Library Named for Long-Time English Professors
Posted on Friday April 26th 2013
In their years of teaching English at GCC, Phyllis Nahman and Gretchen Watson touched the lives of generations of GCC students, passing along their passion for the written word. Now, former colleagues at the College have honored their work by naming the College Library the Nahman-Watson Library. The GCC Board of Trustees, with the recommendation of President Bob Pura and others in the GCC community, unanimously voted to name the GCC Library in honor of Phyllis and Gretchen at the October 2012 Trustees meeting. The Dedication of the Nahman-Watson Library on Friday, April 26 at 4 p.m. will include brief remarks, a reception, and refreshments, and is open to the public. Phyllis taught at GCC as Professor of English and Women’s Studies from 1971 until her retirement in 2002. Gretchen was Professor of English from 1985 until her sudden passing in 2006.
Phyllis offered courses in literature and writing to students for decades, helping her students discover new worlds and challenging ideas. She also encouraged them to develop their own speaking and writing voices, preparing them for success both inside and beyond the classroom. Contributions Phyllis made to the College included creating new curriculum with her colleagues for English and Women’s Studies courses, chairing the English Department, and serving on many committees. Libraries, both academic and public, have been a central part of Phyllis’s life. Always an avid reader, she made liberal use of the Turners Falls Public Library while growing up, spent countless hours in the UMass Library as a student, served on the Board of Trustees of the Greenfield Public Library, and devised assignments for her GCC students that required their exploration and use of the library.
Gretchen was known for her intellectual curiosity, passion for learning, and a sense that everyone benefits when we are all responsible and respectful members of the world community. Ever mindful of the need to work for social justice, Gretchen believed that everyone must become well informed and then act to improve the world. Travels in Latin America and Europe and teaching experiences in Belarus and Beijing enriched her global awareness and strengthened her commitment to our local community. With characteristic zest, good humor, and belief in the power of knowledge and the potential of her students, Gretchen developed and taught a range of courses including College Reading Strategies, Latin American Literature, Film and Literature, and Media and Popular Culture. One of the pioneers in on-line learning at GCC, Gretchen motivated and helped other faculty to integrate technology into their teaching. She worked closely with the GCC library, especially in teaching her students how to conduct research.
Both Phyllis and Gretchen focused on developmental education in the English Department with the goal of helping students strengthen their foundation in the reading and writing skills needed to succeed at GCC. The Nahman-Watson Library continues the legacy of Phyllis’s and Gretchen’s work, offering access to the richness and pleasure of exploring ideas for personal and academic growth.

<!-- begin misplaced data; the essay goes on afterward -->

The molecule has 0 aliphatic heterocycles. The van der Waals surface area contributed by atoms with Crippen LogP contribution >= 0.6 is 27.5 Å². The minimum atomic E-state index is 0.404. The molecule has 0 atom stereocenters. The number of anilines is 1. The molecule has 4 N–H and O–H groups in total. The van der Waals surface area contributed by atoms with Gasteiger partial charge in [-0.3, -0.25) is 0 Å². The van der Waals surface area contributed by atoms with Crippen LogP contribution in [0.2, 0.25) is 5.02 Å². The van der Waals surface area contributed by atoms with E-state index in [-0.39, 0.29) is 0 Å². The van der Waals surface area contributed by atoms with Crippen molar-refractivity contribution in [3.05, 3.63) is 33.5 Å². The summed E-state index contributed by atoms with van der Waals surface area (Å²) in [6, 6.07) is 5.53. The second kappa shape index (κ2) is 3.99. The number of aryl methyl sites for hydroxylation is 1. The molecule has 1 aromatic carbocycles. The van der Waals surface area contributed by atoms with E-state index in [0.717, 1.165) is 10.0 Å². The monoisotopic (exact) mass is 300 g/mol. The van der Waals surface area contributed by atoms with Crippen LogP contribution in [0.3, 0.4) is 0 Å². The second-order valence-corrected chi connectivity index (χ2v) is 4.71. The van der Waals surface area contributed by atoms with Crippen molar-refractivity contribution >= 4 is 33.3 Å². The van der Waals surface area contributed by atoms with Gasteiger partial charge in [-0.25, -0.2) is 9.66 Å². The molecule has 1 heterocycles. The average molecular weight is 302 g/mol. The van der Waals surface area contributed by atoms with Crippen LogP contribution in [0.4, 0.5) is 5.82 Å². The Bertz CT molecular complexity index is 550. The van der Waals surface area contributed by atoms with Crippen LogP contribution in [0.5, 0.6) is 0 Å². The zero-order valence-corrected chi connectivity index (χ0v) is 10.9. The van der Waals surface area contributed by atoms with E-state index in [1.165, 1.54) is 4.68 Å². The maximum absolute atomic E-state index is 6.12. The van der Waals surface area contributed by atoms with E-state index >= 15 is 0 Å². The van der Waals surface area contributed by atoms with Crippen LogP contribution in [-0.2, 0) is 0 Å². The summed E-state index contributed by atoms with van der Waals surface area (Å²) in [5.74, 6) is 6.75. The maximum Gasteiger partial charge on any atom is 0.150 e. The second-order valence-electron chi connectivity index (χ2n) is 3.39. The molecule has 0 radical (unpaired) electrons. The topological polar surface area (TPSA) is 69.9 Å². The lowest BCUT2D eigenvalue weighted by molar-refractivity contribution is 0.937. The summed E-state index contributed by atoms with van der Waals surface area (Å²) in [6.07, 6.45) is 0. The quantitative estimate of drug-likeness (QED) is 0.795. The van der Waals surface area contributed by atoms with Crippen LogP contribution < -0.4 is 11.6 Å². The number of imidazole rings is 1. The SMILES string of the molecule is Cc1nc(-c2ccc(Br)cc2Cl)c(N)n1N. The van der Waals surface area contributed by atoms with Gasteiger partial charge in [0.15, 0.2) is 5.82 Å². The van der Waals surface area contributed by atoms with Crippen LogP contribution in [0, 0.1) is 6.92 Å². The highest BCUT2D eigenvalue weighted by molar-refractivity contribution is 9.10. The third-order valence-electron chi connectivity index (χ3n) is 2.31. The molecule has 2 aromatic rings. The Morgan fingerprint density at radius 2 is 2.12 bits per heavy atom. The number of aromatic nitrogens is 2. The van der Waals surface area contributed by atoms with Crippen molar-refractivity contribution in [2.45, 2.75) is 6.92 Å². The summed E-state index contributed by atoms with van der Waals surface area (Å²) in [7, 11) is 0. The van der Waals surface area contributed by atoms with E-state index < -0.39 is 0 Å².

To learn more about the naming of the Nahman-Watson Library, visit http://www.gcc.mass.edu/library/about-our-name/
By Mary McClitock, ’82
Rembering Phyllis and Gretchen:
Bob Pura, President
“Teaching and learning was not just a way to make a living for Phyllis Nahman and Gretchen Watson; it was the way in which they lived their lives. Naming GCC’s Library in honor of Phyllis and Gretchen brings great joy to the College and invokes the spirit of their teaching and all they contributed to GCC and our community.”
Joanne McNeil Hayes, Professor of English and Gender & Women’s Studies
“Voice was important to both Phyllis and Gretchen. They saw reading and writing as a way to empower students to develop their own voice and employ voice as a tool for critical thinking. Phyllis and Gretchen’s teaching reflected their awareness of the beauty and excitement of multiculturalism and their desire to open minds to the diversity of world cultures. Students weren’t the only ones who learned from Phyllis and Gretchen. I, and other faculty, always learned something new and exciting in their presence.”
Mary Ellen Kelly, English Instructor and Co-Coordinator of Peer Tutoring Program
“In all the courses Gretchen and Phyllis taught, they inspired students to love reading, such as poetry, fiction, drama, and the latest newspaper editorial. They were committed to social justice, believing that every person can learn and grow. Their teaching reflected a strong belief in the power of the written word and the potential of anyone who walked into their classrooms. Phyllis and Gretchen cared for their students as individuals as well as citizens of the broader community.”
Deb Chown (Director of the Library), Judi Greene-Corvee (Dean of Learning Resources), and David Ram (former Chief Academic & Student Affairs Officer)
“Who better to honor with the naming of the Library than two educators who dedicated themselves to helping thousands of students and countless colleagues improve their knowledge, skills, and confidence in literacy, self-expression, and civic engagement.”
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